Saturday, November 27

‘Evil Customs’: Why a Kashmiri People Abandoned Dowries | Global development


BAbawayil, in the foothills of the Zabarwan Mountains along the Sind River, is a typical village in Indian-administered Kashmir. Groups of men and women sit on their lawns and crack open green nut shells freshly picked from the giant trees that shade the sleepy village. Other villagers are busy in the rice fields bringing the harvest. Branch officesThe harvest season is usually busy.

Most of the 150 households make a living cultivating and weaving pashmina shawls.

The town, however, is one of the few places in South Asia that has banned dowries and abandoned the custom of lavish weddings.

Weddings in this part of the world are often expensive and can cost a family’s life savings. The money is spent on elaborate meals that are served to hundreds of guests: family, friends, and neighbors.

As part of the dowry, the bride’s family gives gifts: appliances, jewelry, cash, and sometimes even a car for the groom. Often times, the wedding occurs only after the dowry is fixed.

Bashir Ahmad
Bashir Ahmad, Imam of the Babawayil Mosque, found the stories about dowries and expensive weddings “disturbing”. Photography: Aakash Hassan

Dowries have been illegal in India for the past six decades, but the custom is deeply ingrained. It is estimated that 20 women a day are killed or commit suicide in the country due to dowry demands. Each year there are more than 8,000 “dowry deaths”.

“The stories that got here about dowry and expensive weddings were disturbing,” said Bashir Ahmad, imam. from the village mosque. “I always wonder how we could marry our children to these traditions.”

Ahmad was one of 20 village elders who met in the winter of 2004 to discuss how these “bad customs” could be stopped. After days of deliberation, the elders presented their ideas to the villagers.

They proposed that the bride’s family would pay nothing for the wedding. The groom’s family would pay 900 Indian rupees (£ 9) as plus – an Islamic obligation that the groom has to pay to the bride in the form of money or possessions when they get married – and 15,000 rupees (£ 150) to the bride’s family. The groom would organize 50 kg (110 pounds) of meat and 40 kg of rice for the wedding banquet, and only 40 people from the groom’s side were allowed to attend.

Previously, hundreds of guests could sit at the wazwan, to Multi-course banquet of Kashmiri cuisine served at weddings, and dowries could run into the hundreds of thousands of rupees.

Babawayil village
Babawayil village, in the Sind Valley of Kashmir. Photography: Aakash Hassan

The villagers quickly accepted the new rules. Since then, no expensive weddings have been held at Babawayil and no dowries have been awarded.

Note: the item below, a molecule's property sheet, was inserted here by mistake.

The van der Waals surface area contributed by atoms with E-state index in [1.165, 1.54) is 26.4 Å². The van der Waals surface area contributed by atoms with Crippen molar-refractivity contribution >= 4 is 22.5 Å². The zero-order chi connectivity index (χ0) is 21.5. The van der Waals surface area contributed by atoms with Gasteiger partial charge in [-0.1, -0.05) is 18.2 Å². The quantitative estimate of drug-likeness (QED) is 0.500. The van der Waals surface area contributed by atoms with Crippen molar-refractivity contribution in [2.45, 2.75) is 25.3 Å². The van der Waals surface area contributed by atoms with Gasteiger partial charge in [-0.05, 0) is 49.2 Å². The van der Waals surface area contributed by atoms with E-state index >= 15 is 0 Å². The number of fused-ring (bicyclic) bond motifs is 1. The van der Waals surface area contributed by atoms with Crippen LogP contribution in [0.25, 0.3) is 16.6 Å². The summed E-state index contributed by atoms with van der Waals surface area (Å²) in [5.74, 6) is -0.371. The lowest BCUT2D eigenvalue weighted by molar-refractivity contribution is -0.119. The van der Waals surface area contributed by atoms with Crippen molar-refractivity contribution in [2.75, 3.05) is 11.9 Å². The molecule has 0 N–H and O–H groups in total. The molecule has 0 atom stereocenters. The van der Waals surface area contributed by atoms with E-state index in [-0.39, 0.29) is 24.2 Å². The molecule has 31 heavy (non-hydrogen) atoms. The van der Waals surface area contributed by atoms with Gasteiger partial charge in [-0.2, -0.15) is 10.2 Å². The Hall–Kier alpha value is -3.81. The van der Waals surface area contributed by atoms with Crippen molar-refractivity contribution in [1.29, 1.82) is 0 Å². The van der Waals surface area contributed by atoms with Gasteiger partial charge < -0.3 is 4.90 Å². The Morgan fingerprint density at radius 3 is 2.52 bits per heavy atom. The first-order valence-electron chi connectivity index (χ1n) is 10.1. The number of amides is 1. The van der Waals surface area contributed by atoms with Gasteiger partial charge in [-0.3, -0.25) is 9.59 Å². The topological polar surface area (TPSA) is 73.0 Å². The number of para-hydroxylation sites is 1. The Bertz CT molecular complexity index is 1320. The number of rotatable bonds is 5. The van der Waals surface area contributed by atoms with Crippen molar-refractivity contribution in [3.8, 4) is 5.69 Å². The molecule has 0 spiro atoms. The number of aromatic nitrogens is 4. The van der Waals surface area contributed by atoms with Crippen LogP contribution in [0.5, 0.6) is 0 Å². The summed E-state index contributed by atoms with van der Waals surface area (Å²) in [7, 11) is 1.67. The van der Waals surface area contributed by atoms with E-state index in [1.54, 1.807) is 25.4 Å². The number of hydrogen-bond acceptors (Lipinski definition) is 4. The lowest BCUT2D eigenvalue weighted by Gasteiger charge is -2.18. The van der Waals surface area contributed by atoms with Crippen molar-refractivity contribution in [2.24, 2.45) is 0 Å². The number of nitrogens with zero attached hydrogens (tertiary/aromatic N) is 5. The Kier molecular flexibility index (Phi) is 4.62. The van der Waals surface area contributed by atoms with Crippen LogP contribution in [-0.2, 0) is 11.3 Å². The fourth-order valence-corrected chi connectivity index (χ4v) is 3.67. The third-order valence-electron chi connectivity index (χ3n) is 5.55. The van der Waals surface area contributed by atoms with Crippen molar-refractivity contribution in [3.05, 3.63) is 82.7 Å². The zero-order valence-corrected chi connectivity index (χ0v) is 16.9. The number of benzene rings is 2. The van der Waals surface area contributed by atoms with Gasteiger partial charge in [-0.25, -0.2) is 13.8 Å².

Last year, the villagers updated the regulations: the groom’s family now has to pay 50,000 rupees (£ 500) to the bride’s family, which includes 20,000 of plus, to take inflation into account. There is no wedding banquet, only dates and tea can be served, and only three people can accompany the groom.

“I am proud that everyone in the village follows these laws,” said Ahmad, whose two sons and two daughters have been married in recent years.

Villagers say there has not been a single reported case of violence or abuse against a woman since the rules were introduced, and there have been no divorces.

There is also peer pressure to follow the rules. Ahmad says that anyone who does not respect them is ostracized in the community.

“Our inspiration comes from our religion,” says Iqra Altaf, 25, a graduate student who recently married.

A traditional Kashmiri dancer at a wedding
A traditional dance at a Kashmir wedding. The wedding ceremony and banquet could have cost a family their life savings. Photograph: Altaf Qadri / EPA

“Customs like dowry and lavish weddings are only making life difficult for women,” he said. “It is leading to crimes and discrimination against women, even people don’t want to have a girl because of these problems. We have to end this threat. “

Altaf says she asked her husband to spend even less on their wedding than the rules allowed, to set an example for others.

Villagers say they are happy to see how the community has changed for the better. “We are happy that our daughters do not face any harassment. And people who would otherwise spend huge sums of money on marriages are actually spending their savings on fruitful things like a better education for their children, ”said Ghulam Nabi Shah, 65, a retired government official from the village.

“I am trying to convince my relatives in other villages to make weddings simple … I want Kashmir to change before I leave this world.”


www.theguardian.com

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